Alex Morales
March 01, 2017 6:04 pm
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We live in a busy world with lots of distractions — from endless texts we need to answer, to Netflix shows we must watch, and countless events we need to attend. This can often leave us being ghosted — or doing the ghosting, especially in romantic relationships (or potential relationships that never manifested IRL).

In my “year of realizing things” à la Kylie Jenner, I found that ghosting doesn’t only exist with guys you went on a few Tinder dates with — ghosting also happens with your friends.

There’s always one flaky friend in a group that everyone recognizes, and you simply learn to live with their behavior. But what happens now that we’ve seemingly all become flakes? Why are we so bad at hanging out?

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A few years ago, I was semi-ghosted/benched/breadcrumbed for the first time, before people had names for these dating habits. A guy I’d been seeing for a couple months texted me at 2 a.m.:

I was in shock. Even though we’d only been seeing each other for a short time, I couldn’t believe he was using the old “I’m too busy” line. I wondered why his schedule took priority over my similarly busy schedule. In the end I was annoyed and hurt — and decided not to respond.

But with friends, it’s different. Friendships, whether close companions or mere acquaintances, are about being there for each other, communicating, and sometimes making plans for real life meet-ups. It seemed so much easier in high school — or even college — when school and friendships easily blended together. Cramming for finals was also an excuse to eat bagels with your best friend and take study breaks to watch videos of cute baby animals. Now things are different— maybe because of the age we live in, or maybe because we’re out of school.

One thing is for certain: It’s becoming harder to navigate the waters of friend hangouts.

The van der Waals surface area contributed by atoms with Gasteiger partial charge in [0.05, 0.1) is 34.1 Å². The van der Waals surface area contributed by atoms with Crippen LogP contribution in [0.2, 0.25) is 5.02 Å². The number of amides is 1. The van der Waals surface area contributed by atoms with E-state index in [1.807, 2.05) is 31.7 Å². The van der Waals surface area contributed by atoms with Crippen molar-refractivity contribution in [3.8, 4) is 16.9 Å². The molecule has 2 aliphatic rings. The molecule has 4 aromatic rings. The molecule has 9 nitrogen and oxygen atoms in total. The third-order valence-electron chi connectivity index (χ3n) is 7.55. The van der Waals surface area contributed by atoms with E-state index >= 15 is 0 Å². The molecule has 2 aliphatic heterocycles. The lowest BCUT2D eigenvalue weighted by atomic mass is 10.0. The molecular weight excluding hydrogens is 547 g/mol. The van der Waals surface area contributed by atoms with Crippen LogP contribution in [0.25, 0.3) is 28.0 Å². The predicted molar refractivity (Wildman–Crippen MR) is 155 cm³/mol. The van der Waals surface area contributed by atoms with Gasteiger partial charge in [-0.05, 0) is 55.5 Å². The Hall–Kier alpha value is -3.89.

How far in advance do you plan a hangout? A couple weeks might seem too long, but what if you need to save-the-date? If it’s too spontaneous. you run the risk of someone else being too busy. And if it’s a Facebook event, you might think 28 people are “attending,” but only one person shows up. It’s confusing, and then discouraging — because friendships shouldn’t be confusing.

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While it’s frustrating when plans fall through or when you receive an underwhelming excuse via text, it’s also easy to be on the other side.

I’ve definitely had nights when I want nothing more than to lay in bed and bingewatch Vanderpump Rules, unable to rally myself to go out. I’ve cancelled on friends because I felt so exhausted from the world in general. Figuring out how to deliver these excuses over text is tricky — especially because you want to respect your friend’s time.

With or without the distractions, friendships are constantly being negotiated in life. Things change. You lose track of time and your friendships take on a new form, hopefully transforming into something stronger. Sometimes, the ones who show up to spend time aren’t the ones you expected to be there for you — and that’s okay.

We shouldn’t have to lower our expectations and assume that everyone will cancel on plans. Maybe it’s time to not only re-assess our friendships, but also think about how we communicate with each other in general.

In what feels like a world gone mad, it’s time to be there for each other in a capacity beyond Instagram likes and Snapchat views. We can all do better by saying what we mean, showing up for each other, and creating true #friendshipgoals offline.

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